Guilty Until Proven Active
We often think of guilty as a verdict, not a feeling or state of being. The dictionary uses words to describe guilty like “responsible, deserving and ashamed” – however, most of us don’t need a judge and jury to convince us of our guilt, especially when it comes to our health.
Someone posted this question on our club’s facebook page: “Why is it we always have more guilt about missing a workout than a workday?”
The answer is easy. We can run from our boss, but we can run from ourself. We face ourself in the mirror every day, knowing in our heart what we should and shouldn’t be doing. Just as someone can possibly fool a jury, they still walk away knowing who really is truly guilty – and whether they admit it or not, it will haunt them forever.
An overweight woman came into our club yesterday with a friend. The thinner one was clearly insecure and nervous about being there, yet the heavier woman was definitely more comfortable in her skin and smiled the entire time. I don’t know either woman but, if I had to guess, I’d guess the uncomfortable woman didn’t want to be there and was battling some guilt – to the point it was making her miserable.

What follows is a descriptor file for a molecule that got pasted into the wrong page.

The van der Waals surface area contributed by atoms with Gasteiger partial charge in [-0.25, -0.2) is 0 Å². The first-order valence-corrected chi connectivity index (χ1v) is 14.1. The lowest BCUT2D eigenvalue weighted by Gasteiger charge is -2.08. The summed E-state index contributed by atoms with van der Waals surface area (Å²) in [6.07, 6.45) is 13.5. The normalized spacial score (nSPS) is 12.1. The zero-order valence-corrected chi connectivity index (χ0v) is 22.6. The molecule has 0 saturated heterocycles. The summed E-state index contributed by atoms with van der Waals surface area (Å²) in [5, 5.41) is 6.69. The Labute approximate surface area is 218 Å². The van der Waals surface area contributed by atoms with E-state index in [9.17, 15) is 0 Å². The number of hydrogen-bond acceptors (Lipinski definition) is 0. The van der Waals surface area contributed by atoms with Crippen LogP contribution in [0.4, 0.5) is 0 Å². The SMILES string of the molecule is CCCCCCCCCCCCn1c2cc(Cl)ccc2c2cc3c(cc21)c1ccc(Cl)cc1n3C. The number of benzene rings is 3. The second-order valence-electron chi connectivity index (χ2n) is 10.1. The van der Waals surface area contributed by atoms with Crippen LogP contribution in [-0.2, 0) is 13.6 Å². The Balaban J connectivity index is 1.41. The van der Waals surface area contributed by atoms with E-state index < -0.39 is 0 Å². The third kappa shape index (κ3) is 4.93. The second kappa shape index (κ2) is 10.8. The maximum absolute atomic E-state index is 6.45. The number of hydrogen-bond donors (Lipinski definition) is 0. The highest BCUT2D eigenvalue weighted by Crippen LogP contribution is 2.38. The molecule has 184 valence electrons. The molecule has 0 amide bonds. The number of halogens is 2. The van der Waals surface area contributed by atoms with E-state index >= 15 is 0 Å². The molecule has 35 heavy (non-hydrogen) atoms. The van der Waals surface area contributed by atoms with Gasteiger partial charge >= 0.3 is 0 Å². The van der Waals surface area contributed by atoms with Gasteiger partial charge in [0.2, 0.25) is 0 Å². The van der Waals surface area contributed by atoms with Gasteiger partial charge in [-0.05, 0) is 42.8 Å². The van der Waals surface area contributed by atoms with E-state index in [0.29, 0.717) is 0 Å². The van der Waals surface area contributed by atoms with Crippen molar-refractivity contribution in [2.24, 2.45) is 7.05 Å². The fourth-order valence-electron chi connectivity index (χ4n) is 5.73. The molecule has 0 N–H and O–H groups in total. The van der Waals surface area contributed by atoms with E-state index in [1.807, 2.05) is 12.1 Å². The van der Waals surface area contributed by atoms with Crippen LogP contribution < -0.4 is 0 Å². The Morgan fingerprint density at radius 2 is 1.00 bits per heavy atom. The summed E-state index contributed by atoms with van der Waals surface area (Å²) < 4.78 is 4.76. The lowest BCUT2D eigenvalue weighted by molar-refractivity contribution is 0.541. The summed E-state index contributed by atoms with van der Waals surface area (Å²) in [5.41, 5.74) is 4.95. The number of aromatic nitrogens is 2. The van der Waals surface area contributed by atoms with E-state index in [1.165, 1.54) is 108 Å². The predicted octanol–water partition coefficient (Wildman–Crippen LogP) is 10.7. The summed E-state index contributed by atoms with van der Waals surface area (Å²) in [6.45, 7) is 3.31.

Not everyone is convicted to go to the gym and take care of their bodies – yet. However, when they are, as Mr. T says, “I pitty the fool” if they don’t – because at that point they are responsible to act on that conviction.
It’s not much different than anything else in life. We’ve all been there. We were convicted to apologize but we didn’t. We were convicted to pay for someone’s food, but we didn’t. The problem is, unlike many isolated opportunities, we have the opportunity to act on our health it at any given time. We can make up excuses, but we know in our heart they are few valid ones.
Guilt is an ugly thing.
Guilt causes depression, angry, resentment, frustration and countless other negative feelings. Yet pride in making an effort stems confidence, strength, hope, optimism, dreams, happiness, growth, motivation, inspiration and results. Amazingly enough, very little effort can change how we feel. Doing something is always better than doing nothing.
Unhappiness often comes from not doing what is right – and, even worse, settling for what is wrong.